The US Federal Trade Commission (FTC) proposed making new updates on an artificial intelligence (AI) deepfake rule on February 16. The government agency said the proposed rule changes would protect users from AI impersonations.

According to the ‘Rule on Impersonation of Government and Businesses’ document, AI deepfakes that impersonate businesses and governments could face legal action.

No AI Deepfakes Allowed for Businesses and Government Agencies

The FTC said the changes are necessary due to the prevalence of impersonations of businesses, government officials, and parastatals.

The endgame is to protect customers from possible harm incurred from generative AI platforms.

The updated rule will come into effect 30 days following its publication in the Federal Register.

For now, public comments are welcome for the next 60 days. Once the rule is enacted, the FTC will be empowered to go after scammers who defraud users by impersonating legitimate businesses or government agencies.

The AI industry has come a long way since the famous launch of ChatGPT in November 2022 by the OpenAI team. The company, led by Sam Altman, has recently launched a new product called Sora.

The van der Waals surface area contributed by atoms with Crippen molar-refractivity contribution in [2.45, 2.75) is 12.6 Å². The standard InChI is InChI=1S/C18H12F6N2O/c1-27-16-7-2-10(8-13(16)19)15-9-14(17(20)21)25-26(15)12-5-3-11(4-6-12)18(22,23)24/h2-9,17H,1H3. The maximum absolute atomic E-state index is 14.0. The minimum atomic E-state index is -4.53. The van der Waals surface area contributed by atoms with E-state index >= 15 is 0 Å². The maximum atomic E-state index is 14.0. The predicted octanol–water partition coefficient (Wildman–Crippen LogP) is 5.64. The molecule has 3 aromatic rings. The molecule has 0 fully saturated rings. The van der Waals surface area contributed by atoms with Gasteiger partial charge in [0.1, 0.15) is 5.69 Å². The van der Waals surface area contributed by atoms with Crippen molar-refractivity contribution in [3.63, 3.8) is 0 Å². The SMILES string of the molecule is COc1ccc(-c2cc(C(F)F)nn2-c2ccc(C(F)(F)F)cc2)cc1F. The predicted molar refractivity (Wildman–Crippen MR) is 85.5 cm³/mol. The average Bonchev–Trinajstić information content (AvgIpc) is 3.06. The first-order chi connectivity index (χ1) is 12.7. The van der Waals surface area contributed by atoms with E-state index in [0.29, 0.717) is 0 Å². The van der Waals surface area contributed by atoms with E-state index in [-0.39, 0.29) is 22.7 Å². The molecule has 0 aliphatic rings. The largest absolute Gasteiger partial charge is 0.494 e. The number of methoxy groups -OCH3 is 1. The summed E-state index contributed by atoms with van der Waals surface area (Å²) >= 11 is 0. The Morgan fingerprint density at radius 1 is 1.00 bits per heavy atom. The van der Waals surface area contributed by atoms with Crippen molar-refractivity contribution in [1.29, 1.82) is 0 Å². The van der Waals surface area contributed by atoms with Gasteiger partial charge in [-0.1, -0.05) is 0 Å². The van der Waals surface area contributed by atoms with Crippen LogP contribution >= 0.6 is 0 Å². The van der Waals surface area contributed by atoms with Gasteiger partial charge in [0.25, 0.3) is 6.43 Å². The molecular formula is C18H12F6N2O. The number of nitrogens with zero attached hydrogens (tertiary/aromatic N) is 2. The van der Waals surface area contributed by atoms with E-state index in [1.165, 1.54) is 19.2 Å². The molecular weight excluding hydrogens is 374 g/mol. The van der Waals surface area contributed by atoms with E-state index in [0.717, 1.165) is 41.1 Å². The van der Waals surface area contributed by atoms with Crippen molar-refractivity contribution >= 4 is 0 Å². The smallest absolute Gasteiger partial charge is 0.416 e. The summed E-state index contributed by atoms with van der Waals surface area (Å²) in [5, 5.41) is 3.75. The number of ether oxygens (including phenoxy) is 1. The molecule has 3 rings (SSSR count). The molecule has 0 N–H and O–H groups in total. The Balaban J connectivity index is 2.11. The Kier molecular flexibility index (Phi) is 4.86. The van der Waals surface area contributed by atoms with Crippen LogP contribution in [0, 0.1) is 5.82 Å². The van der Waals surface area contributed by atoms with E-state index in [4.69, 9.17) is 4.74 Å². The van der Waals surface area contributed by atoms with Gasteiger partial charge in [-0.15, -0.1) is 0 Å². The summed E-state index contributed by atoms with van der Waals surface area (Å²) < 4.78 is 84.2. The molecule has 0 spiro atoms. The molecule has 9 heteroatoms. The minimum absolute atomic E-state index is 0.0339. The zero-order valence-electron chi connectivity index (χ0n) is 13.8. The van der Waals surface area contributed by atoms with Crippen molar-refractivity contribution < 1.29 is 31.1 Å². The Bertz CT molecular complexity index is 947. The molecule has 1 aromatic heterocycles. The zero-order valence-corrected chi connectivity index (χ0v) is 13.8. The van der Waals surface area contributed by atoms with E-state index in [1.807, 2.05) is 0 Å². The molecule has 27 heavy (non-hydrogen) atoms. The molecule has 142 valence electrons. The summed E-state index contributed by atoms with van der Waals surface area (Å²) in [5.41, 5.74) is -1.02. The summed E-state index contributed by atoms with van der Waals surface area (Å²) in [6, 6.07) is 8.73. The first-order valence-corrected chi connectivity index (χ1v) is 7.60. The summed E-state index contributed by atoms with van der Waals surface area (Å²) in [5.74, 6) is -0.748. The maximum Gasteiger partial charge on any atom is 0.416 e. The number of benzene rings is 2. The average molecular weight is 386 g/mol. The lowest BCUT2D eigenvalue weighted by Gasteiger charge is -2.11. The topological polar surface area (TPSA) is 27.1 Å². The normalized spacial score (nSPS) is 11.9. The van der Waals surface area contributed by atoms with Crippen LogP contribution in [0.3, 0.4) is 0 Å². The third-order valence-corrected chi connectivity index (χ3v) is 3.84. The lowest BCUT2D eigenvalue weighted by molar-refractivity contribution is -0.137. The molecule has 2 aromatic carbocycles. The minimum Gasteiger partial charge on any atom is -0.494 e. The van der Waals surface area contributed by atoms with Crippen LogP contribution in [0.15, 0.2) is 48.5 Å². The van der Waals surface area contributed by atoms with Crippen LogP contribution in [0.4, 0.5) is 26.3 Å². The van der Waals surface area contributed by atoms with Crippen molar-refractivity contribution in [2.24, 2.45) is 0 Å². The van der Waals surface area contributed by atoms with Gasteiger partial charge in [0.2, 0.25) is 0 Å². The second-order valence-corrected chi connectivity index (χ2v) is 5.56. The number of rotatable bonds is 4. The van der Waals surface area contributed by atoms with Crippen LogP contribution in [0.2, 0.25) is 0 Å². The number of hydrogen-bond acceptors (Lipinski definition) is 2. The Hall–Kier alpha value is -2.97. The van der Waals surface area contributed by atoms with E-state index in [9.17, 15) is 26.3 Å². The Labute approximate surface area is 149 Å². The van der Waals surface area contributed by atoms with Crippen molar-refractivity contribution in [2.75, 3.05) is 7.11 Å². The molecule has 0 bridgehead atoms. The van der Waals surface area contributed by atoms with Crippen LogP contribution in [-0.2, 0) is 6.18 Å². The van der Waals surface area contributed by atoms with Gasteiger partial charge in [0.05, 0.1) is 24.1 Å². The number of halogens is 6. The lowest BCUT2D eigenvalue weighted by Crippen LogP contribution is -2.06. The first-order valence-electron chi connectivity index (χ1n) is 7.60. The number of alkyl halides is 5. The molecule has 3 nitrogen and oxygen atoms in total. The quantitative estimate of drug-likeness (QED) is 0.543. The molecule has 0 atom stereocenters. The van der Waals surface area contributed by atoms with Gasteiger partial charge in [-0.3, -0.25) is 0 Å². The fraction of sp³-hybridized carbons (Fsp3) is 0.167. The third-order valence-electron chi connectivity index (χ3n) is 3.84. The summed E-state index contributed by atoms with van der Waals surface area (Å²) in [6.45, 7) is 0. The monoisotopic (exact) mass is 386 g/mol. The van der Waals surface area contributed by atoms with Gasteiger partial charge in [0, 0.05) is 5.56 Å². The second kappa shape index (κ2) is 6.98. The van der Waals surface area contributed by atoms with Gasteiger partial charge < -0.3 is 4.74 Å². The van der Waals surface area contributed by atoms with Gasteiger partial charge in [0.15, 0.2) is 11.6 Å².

Sora uses AI prompts to generate realistic videos with highly detailed scenes, complex camera motions, and vibrant emotions.


Powerful AI tools like those offered by OpenAI and Google have increased productivity for many people and businesses.

However, they have also become an effective tool in the hands of cybercriminals. With the tool, criminals can easily alter the appearance or voice of someone to deceive a target audience.

The FTC rule change will come down hard on these criminals to ensure they face the full weight of the law.

While there is no concrete rule that makes AI-generated recreations illegal, US Senators Chris Coons, Marsha Blackburn, and Thom Tillis have taken steps to address the issue.

Impersonator Scams Stole $2.7 Billion in 2023

Impersonator scams, though not often featured in tabloids, pose a major threat to the US.

Speaking on the issue, the FTC Chair Lina Khan noted that voice cloning and AI-driven scams were rising.

Khan proposed that updating the rules would strengthen the agency’s ability to address AI-enabled scams that impersonate individuals.

Putting a figure on the potential hazard impersonator scams carry, Khan noted that US citizens lost upwards of $2.7 billion in 2023.


The new rules would also enable the agency to return the stolen funds to the affected victims.

Meanwhile, the head of the Federal Communications Commission (FCC), Jessica Rosenworcel, has proposed categorizing all calls with AI-generated voices as illegal.


The announcement came after reports surfaced that US citizens were getting robocalls imitating President Joe Biden.


In the call, US voters were advised not to vote in the US Presidential elections.

Meanwhile, in the crypto industry, AI deepfakes are a menace.

According to Michael Saylor, about 80 deepfake videos of himself are removed daily. Most videos show him asking users to send their Bitcoin to a posted wallet address.


New ones emerge daily, however. Saylor, who serves as the Chairman for Microstrategy, has warned crypto investors about the trend.

By ailf

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